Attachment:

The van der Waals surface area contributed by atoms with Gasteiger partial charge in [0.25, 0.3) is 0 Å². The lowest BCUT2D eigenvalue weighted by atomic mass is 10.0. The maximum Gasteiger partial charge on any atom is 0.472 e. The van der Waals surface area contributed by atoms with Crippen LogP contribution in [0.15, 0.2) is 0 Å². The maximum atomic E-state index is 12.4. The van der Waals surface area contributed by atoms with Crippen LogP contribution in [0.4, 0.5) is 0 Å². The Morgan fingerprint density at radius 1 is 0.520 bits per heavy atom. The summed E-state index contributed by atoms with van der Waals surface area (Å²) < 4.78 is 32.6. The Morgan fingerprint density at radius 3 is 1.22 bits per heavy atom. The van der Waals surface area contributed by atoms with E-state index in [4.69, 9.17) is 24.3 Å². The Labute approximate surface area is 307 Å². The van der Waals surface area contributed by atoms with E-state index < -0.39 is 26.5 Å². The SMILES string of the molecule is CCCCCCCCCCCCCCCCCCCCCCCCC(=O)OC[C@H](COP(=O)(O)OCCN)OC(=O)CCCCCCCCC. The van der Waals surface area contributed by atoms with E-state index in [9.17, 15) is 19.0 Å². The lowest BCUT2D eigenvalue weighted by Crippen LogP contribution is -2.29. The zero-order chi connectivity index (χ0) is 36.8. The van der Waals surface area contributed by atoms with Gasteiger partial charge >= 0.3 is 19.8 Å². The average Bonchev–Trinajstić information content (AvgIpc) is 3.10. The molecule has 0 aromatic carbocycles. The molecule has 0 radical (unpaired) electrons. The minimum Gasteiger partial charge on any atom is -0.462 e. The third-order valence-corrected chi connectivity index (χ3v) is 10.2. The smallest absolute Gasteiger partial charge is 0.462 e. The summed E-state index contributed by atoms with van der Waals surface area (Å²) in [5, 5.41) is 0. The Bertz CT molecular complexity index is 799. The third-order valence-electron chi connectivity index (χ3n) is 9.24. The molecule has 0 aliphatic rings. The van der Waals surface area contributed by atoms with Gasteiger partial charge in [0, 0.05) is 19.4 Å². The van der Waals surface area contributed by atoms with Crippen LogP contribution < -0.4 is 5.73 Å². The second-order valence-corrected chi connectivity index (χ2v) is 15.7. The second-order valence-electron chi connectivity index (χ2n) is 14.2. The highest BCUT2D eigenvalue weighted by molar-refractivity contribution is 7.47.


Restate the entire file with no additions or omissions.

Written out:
The van der Waals surface area contributed by atoms with Gasteiger partial charge in [0.25, 0.3) is 0 Å². The lowest BCUT2D eigenvalue weighted by atomic mass is 10.0. The maximum Gasteiger partial charge on any atom is 0.472 e. The van der Waals surface area contributed by atoms with Crippen LogP contribution in [0.15, 0.2) is 0 Å². The maximum atomic E-state index is 12.4. The van der Waals surface area contributed by atoms with Crippen LogP contribution in [0.4, 0.5) is 0 Å². The Morgan fingerprint density at radius 1 is 0.520 bits per heavy atom. The summed E-state index contributed by atoms with van der Waals surface area (Å²) < 4.78 is 32.6. The Morgan fingerprint density at radius 3 is 1.22 bits per heavy atom. The van der Waals surface area contributed by atoms with E-state index in [4.69, 9.17) is 24.3 Å². The Labute approximate surface area is 307 Å². The van der Waals surface area contributed by atoms with E-state index < -0.39 is 26.5 Å². The SMILES string of the molecule is CCCCCCCCCCCCCCCCCCCCCCCCC(=O)OC[C@H](COP(=O)(O)OCCN)OC(=O)CCCCCCCCC. The van der Waals surface area contributed by atoms with E-state index in [9.17, 15) is 19.0 Å². The lowest BCUT2D eigenvalue weighted by Crippen LogP contribution is -2.29. The zero-order chi connectivity index (χ0) is 36.8. The van der Waals surface area contributed by atoms with Gasteiger partial charge >= 0.3 is 19.8 Å². The average Bonchev–Trinajstić information content (AvgIpc) is 3.10. The molecule has 0 aromatic carbocycles. The molecule has 0 radical (unpaired) electrons. The minimum Gasteiger partial charge on any atom is -0.462 e. The third-order valence-corrected chi connectivity index (χ3v) is 10.2. The smallest absolute Gasteiger partial charge is 0.462 e. The summed E-state index contributed by atoms with van der Waals surface area (Å²) in [5, 5.41) is 0. The Bertz CT molecular complexity index is 799. The third-order valence-electron chi connectivity index (χ3n) is 9.24. The molecule has 0 aliphatic rings. The van der Waals surface area contributed by atoms with Gasteiger partial charge in [0, 0.05) is 19.4 Å². The van der Waals surface area contributed by atoms with Crippen LogP contribution < -0.4 is 5.73 Å². The second-order valence-corrected chi connectivity index (χ2v) is 15.7. The second-order valence-electron chi connectivity index (χ2n) is 14.2. The highest BCUT2D eigenvalue weighted by molar-refractivity contribution is 7.47.